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How to get a "dreamy" guitar delay effect

Behringer Echo Machine

The "dreamy" delay effect is possible to get in one of two ways.

What I mean by a dreamy delay effect is best shown with a demo. Here's one of the pedal above, the Behringer Echo Machine EM600:

You get a whole lot of cool delay effects with the EM600. While not as fancy or well-built as the BOSS Tera Echo, you really can't beat the EM600's price for what it's capable of...

...unless you're the kind of player who would rather have a more simple solution to getting that dreamy delay effect, as the EM600 is a bit complicated.

The key to getting that dreamy delay sound is through "trails." There are pedals such as the EM600 and Tera Echo that can do that all in one pedal. But there's also another way.

Two delay pedals chained together.

Now in all honesty, I honestly think the double-pedal method is better for the simple reason you can mix and match analog and digital real easy. I'll talk more about that in a moment.

Of the two delay pedals you chain together, one of them has to have the ability to produce long delays of at least 500ms (half-a-second.) The other can can be short-delay-only with a 300ms maximum delay and that's fine, but one has to have the long-style repeats.

To get that dreamy sound with two delay pedals, the process is simple. One pedal has a long delay, the other a short delay. The first pedal in the chain gets the short delay, and the second gets the long delay. Or you can do it the other way around. Use whatever you think sounds better.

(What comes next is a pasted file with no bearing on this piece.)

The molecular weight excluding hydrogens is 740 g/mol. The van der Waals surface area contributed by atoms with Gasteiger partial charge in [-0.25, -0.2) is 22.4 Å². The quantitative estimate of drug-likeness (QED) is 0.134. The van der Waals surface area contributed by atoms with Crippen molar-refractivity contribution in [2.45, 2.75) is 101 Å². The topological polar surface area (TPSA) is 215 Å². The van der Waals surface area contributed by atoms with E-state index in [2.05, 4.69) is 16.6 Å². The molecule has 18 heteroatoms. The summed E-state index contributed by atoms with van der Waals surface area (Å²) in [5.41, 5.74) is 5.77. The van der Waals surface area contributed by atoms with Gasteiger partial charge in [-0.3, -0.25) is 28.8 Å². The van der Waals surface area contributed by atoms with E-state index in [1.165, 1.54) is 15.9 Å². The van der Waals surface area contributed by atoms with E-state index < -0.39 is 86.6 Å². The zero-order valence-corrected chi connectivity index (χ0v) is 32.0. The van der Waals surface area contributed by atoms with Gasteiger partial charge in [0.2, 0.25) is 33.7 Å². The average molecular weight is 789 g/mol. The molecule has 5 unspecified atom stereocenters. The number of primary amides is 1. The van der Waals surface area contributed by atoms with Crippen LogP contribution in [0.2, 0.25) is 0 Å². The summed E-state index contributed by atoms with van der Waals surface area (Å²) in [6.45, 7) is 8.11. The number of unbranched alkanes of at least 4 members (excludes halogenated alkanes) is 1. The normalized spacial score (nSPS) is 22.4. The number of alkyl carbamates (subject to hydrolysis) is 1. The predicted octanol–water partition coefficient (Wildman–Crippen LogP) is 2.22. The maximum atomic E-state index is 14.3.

What happens is a "stuttering" effect, and when you play soft chords and/or long notes, the dreamy delay sound happens.

Now as far as what type of delay pedals work best for this, I personally think the short-delay pedal is best as an analog and the long delay is best as a digital. The first analog delay has that not-a-perfect-copy type of repeat, while the second digital delay does have the perfect-copy repeat type.

Some players really like the sound of very specific delay pedals, usually of an analog type. That's fine, but chaining two analog delays together can create unwanted line noise. Having the second pedal as a digital keeps the signal clean and acts as the "dream maker" of sorts for the dreamy sound.

Yes, it is possible to do this with two digital delay pedals if that's what you're comfortable using.

A generic way to try out double-pedal delay is to have the first pedal as 300ms and the second pedal is 500ms or 700ms. You don't want an exact doubling of the first pedal because that defeats the whole point of doing this. You purposely want each pedal "out of time" with each other. Don't even worry about synchronization of the repeats here. What you're going for is that dreamy/atmospheric sound.

As far as how loud each pedal should be, generally you want the first pedal effect louder than the second one. You'll have to experiment to see what works best for you.

Another example using a single pedal setup is the VOX Double Deca.

The Double Deca isn't cheap, but it does have the ability to combine both the long and short delays at the same time in the same pedal:

But as you can hear, the separation of the short and long delays when both are active isn't exactly that good.

Make no mistake, the Double Deca is a fantastic pedal, but for the real-deal dreamy effect, having two delay pedals is sometimes the only way to go.

If you already have a delay pedal now, get a cheap Behringer DD400 (a digital pedal) as your second delay, or buy a pair of them to get that cool dreamy delay effect happening. Or you can visit your local guitar store, see what they have for used delay pedals and just pick up the cheapest they have available. Or you can try the single pedal EM600 and see how that works out. Just bear in mind the EM600 has a lot going on with it and is complicated. It's nothing you can't learn, but it takes a little while to fully take in everything that pedal can do.

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